Tuesday, 31 July 2012
Sex and food
More long pig, vicar?
I was rather struck a while back by hearing (on a TV documentary) an extract from a letter by Benjamin Britten explaining that he disliked women's bodies on the ground that they were 'bulbous'.
As it stands, this is a remark rather on the level of the recurring character 'Les' in Vic Reeves Big Night Out who suffered from a terrible fear of chives (or more accurately, the soil adhering to chives): it's hard to make any sense of it other than a) an example of some sort of neurosis; or b) an example of harmless attachment or repulsion along the lines of preferring beef to pork: there is, after all, no accounting for taste.
Much modern talk about sexual attraction treats it rather like fancying other people's sandwiches: sexual attractiveness is something accidentally possessed by other people and, if you can sweet talk them or possibly trick them, you can get a bite out of it. And of course, it's this sort of narrative that underlies the currently fashionable way of conceiving same sex desire as a fixed taste: I like beef, he likes chicken -so what? He likes boys, I like girls -so what? If Benjamin Britten disliked curves, this is of no more importance than my disliking chicken sandwiches.
The problem with this analogy is that it substitutes a very simple quality (the taste of a particular meat) for a very complex quality (human sexual desirability). When the normal taunt is issued to Catholics, 'What does it matter what you love so long as you love?' it's clear that this can't be taken literally: 'I love killing kittens, I love Hitler, I love sawing off my right leg' -no problem with any of those? But it's very hard to dig down to what precisely the taunt does mean. For example, it can't even be glossed as restricted to human sexual love: I wouldn't want my daughter to love Tony Soprano or even a hand me down Scottish bad boy version of James Dean. Whom you love does matter both because it embodies a lot of your own character (if I love Tony Soprano, my greed and relish for violent men is not accidental to that attraction) and because it leads, inevitably, to an opening up of some possibilities (life on the run and time on the inside) and closes down others (blameless suburban domesticity with a cup of nightly Horlicks).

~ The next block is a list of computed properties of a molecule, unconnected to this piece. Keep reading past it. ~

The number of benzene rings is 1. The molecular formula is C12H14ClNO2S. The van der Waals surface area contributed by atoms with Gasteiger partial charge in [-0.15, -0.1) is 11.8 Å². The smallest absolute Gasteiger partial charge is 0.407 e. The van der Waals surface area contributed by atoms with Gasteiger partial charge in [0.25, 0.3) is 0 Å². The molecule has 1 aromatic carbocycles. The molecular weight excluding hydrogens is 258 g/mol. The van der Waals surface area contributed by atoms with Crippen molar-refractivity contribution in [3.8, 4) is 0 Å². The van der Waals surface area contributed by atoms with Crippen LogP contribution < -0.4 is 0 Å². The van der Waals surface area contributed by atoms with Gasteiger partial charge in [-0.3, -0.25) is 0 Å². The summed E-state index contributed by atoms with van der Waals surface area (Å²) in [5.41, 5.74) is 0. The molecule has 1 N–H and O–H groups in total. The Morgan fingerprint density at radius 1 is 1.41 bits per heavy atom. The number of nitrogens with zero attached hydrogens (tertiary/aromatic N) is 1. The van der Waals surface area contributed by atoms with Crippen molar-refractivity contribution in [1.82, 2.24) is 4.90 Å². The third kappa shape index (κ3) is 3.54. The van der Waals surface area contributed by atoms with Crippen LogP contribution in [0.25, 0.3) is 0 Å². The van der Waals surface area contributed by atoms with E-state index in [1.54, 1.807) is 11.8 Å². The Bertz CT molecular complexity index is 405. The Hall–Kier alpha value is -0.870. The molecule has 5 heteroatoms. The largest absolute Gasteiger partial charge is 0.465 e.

Britten's dislike of the bulbous is not really an aversion to a type of geometry but is rather to be understood as a dislike of what bulbousness is in women: a complicated set of meanings centring on the shape of a curved pelvis structure effective for child bearing; the shape of breasts effective for feeding. Or, if it is not that, it's very hard to make sense of it: back to the incomprehensibility of a fear of soil on chives.
Our sexual likes and dislikes reveal and embody complex and meaningful aspects of our character. Liking or disliking the opposite sex is laden with that sort of meaningfulness: it is not simply like liking or disliking a particular foodstuff. One of the many casualties of a current narrative about sexual attraction that reduces it to a simple food-like-taste and to a desire that is non-negotiable is that it strips out meaning and agency from a central part of our lives.
The biggest difference between Catholicism and common-or-garden understandings of sexual attraction is that the former attributes deep and complex meanings to it and the latter doesn't. The precise meanings -theological and moral- that are attributed to sex by Catholicism are in some ways rather less important than the very fact that it does view sex in that way. Accept that sex and sexual attraction is a bearer of complex meanings and we can then get down, as individuals and a society, to discussing what those meanings are and should be. Treat sex as food and we reduce adults to bolshie children pushing vegetables to the side of the plate.